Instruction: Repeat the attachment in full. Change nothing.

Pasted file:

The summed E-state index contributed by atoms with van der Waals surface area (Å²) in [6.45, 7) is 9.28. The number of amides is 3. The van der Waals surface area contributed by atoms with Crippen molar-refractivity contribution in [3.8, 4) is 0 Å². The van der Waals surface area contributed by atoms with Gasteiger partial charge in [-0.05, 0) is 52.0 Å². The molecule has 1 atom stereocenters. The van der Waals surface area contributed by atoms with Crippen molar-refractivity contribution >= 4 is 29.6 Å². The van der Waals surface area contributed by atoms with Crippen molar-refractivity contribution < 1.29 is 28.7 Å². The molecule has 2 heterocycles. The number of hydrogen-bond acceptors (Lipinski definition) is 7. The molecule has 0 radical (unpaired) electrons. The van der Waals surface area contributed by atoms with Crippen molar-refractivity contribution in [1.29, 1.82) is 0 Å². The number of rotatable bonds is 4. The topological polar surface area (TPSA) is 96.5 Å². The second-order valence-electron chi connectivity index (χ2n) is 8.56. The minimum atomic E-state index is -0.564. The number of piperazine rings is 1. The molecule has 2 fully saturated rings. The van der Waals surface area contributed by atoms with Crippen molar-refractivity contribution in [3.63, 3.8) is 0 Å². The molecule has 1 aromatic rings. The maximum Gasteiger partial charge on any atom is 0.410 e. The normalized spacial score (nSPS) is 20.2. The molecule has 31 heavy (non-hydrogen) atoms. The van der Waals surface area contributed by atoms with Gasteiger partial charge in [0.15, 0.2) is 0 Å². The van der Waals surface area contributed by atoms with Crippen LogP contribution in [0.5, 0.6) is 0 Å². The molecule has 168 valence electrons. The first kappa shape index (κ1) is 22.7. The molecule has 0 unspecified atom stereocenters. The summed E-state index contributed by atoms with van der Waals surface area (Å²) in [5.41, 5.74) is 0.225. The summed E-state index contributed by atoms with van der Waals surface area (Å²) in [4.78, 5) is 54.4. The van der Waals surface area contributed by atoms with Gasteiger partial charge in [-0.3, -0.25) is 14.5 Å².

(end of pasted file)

The summed E-state index contributed by atoms with van der Waals surface area (Å²) in [6.45, 7) is 9.28. The number of amides is 3. The van der Waals surface area contributed by atoms with Crippen molar-refractivity contribution in [3.8, 4) is 0 Å². The van der Waals surface area contributed by atoms with Gasteiger partial charge in [-0.05, 0) is 52.0 Å². The molecule has 1 atom stereocenters. The van der Waals surface area contributed by atoms with Crippen molar-refractivity contribution >= 4 is 29.6 Å². The van der Waals surface area contributed by atoms with Crippen molar-refractivity contribution < 1.29 is 28.7 Å². The molecule has 2 heterocycles. The number of hydrogen-bond acceptors (Lipinski definition) is 7. The molecule has 0 radical (unpaired) electrons. The van der Waals surface area contributed by atoms with Crippen molar-refractivity contribution in [1.29, 1.82) is 0 Å². The number of rotatable bonds is 4. The topological polar surface area (TPSA) is 96.5 Å². The second-order valence-electron chi connectivity index (χ2n) is 8.56. The minimum atomic E-state index is -0.564. The number of piperazine rings is 1. The molecule has 2 fully saturated rings. The van der Waals surface area contributed by atoms with Crippen molar-refractivity contribution in [3.63, 3.8) is 0 Å². The molecule has 1 aromatic rings. The maximum Gasteiger partial charge on any atom is 0.410 e. The normalized spacial score (nSPS) is 20.2. The molecule has 31 heavy (non-hydrogen) atoms. The van der Waals surface area contributed by atoms with Gasteiger partial charge in [0.15, 0.2) is 0 Å². The van der Waals surface area contributed by atoms with Crippen LogP contribution in [0.5, 0.6) is 0 Å². The molecule has 168 valence electrons. The first kappa shape index (κ1) is 22.7. The molecule has 0 unspecified atom stereocenters. The summed E-state index contributed by atoms with van der Waals surface area (Å²) in [5.41, 5.74) is 0.225. The summed E-state index contributed by atoms with van der Waals surface area (Å²) in [4.78, 5) is 54.4. The van der Waals surface area contributed by atoms with Gasteiger partial charge in [-0.3, -0.25) is 14.5 Å².